Lead Image via Flickr user Lisa May. Other images via Tourism Tasmania
On Monday the United Nations' World Heritage Committee in Doha rejected Australia’s bid to delist 74,000 hectares of heritage listed forest, which the state of Tasmania was hoping to log. The lively 21-member panel had been in session since the previous Monday, debating everything preservation related for the upcoming year. Then, Australia’s proposal cropped up on the agenda, and the room was quiet. Finally the Portuguese delegation curtly voiced the feeling in the room.
“The justifications presented [for] the reduction are, to say the least, feeble. Accepting this delisting today would be setting an unacceptable precedent, impossible to deny in similar circumstances in the future. If this committee cares for conservation according to responsible engagement of state parties to the convention when they submit their nominations, we cannot accept this requested delisting.”
And just like that, the international community validated what Australian conservationists had been saying for months. Federal environment minister Greg Hunt admitted defeat in a press statement, writing simply “Australia accepts and will consider the decision of the World Heritage Committee.” Prime Minister Tony Abbott meanwhile expressed his own bureaucratic form of disappointment. "The application that we made to remove from the boundaries of the World Heritage listing - areas of degraded forest, areas of plantation timber - we thought was self-evidently sensible," he said.
And there’s the clincher. While this is a win for environmentalism, Australia’s political atmosphere considers quick, dumb profits “self-evidently sensible,” which leaves plenty of space for more environmental trampling until, hopefully, the next election.
Unlocking preservation areas was an election promise for both the federal government and the Tasmanian state government. Tassie’s new Liberal premier, Will Hodgman, was elected in March saying he’d “tear up the forest agreement,” and despite being reprimanded by the UN, that still seems to be the plan. On Tuesday, the day after the UN decision, his government tabled legislation to criminalise forestry protests by hitting protesters with on-the-spot fines of $2,000, and jail repeat offenders for a mandatory three months. So while the UN rejected the state’s delisting of heritage forests, apparently there’s plenty more forest controversy in the pipes.
The reef is another internationally public example of Australia’s commitment to unfettered wealth. Earlier last week, the UN committee meeting decided not to place the reef on their “in danger” list which would have affected Queensland’s tourism industry. Despite this, the Portuguese delegates again warned that “the major cause for the reef degradation is not only a consequence of extreme weather conditions and climate change as Australian government documents seem to imply, but also due to human causes and interference.”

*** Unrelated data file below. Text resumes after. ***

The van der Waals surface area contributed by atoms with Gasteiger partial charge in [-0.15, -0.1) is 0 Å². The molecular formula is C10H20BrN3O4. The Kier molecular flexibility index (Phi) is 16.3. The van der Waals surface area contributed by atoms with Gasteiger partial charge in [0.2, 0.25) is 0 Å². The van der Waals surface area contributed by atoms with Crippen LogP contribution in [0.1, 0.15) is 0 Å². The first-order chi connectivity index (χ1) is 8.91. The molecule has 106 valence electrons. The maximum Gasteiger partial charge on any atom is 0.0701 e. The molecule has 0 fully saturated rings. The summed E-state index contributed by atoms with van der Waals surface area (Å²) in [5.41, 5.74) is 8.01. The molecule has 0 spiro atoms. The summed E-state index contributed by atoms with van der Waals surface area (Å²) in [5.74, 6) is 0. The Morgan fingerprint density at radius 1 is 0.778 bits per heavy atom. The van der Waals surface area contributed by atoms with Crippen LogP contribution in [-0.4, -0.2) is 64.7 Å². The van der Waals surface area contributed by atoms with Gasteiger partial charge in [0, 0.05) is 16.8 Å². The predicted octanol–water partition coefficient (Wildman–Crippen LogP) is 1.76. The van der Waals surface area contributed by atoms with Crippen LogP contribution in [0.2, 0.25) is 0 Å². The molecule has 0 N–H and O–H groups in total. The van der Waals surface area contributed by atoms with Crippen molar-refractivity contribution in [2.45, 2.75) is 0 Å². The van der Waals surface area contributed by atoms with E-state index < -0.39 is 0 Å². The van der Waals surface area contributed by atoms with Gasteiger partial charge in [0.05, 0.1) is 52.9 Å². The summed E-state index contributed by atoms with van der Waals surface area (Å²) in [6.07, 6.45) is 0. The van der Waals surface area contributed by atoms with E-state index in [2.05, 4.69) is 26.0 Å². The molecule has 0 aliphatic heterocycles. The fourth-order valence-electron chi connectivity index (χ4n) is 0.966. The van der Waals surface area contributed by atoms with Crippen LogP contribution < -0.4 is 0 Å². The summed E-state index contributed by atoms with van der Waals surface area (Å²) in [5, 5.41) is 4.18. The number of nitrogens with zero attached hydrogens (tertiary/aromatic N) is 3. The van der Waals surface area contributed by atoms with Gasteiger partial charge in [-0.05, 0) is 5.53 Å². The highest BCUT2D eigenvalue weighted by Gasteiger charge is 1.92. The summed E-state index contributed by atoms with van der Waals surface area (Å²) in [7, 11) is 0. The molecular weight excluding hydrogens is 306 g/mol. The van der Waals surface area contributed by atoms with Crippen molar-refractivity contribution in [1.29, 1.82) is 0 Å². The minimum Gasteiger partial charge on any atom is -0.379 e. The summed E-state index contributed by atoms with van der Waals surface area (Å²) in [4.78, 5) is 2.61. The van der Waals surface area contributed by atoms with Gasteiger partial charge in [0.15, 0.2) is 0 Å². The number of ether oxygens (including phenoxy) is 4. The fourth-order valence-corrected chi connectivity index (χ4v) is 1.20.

With that the UN gave Australia another year to prove they’re halting its decline, which is optimistic given that Abbot Point’s port expansion is due to start dredging the reef sometime next year.
Meanwhile, Al Gore is in Australia this week, spruiking climate change policy with his Climate Reality Project. According to the website the project aims to “educate the public and their communities about the reality of climate change and promote both local and global solutions,” which is all rather diametrically opposed to Tony Abbott’s announcement that killing the carbon tax is still his top priority.
On the same Monday that the UN opened their meeting in Doha, Tony Abbott was imploring new senators to quickly "scrap this toxic tax." "The people have spoken,” he said, “and now it's up to this Parliament to show it listened."
That’s not to say that the current government doesn’t care about climate change, it’s just to say that it unequivocally doesn’t have a better option. The carbon tax was controversial, but not so controversial as Direct Action, which has been universally derided by every scientific think tank and independent economist who’s run it through a comb.
A report last year found direct action will cost taxpayers between $4 billion and $15 billion to cut carbon emissions by five percent by 2020, whereas it’s only budgeted at $2.55 billion over four years, starting July 1, 2014. Clearly it’ll blow its budget, regardless of how well it works. And how well it’ll work is still pretty unclear. In fact, it’s only really the economics that have been finalised, an issue which the Australian economist Ross Garnaut described as seeing “some gnarled toes and people who are expert in these things can guess at the shape of the rest of the body.''
So that’s just how it is. Some people value forests, reefs and non-supercharged weather as great things, just on their own merit. The Australian government, comprised of high functioning bible freaks and car salesmen, see environmentalism as nice, but carrying a lot of hype. It’s all embarrassing post-graduate idealism, and anti-jobs red tape. It’s in the way of growth, discipline, wealth, security, family, progression and re-election, all of which are measured in three-year increments. And in three years, Australia’s government will have trashed a lot more forest.
Julian is on Twitter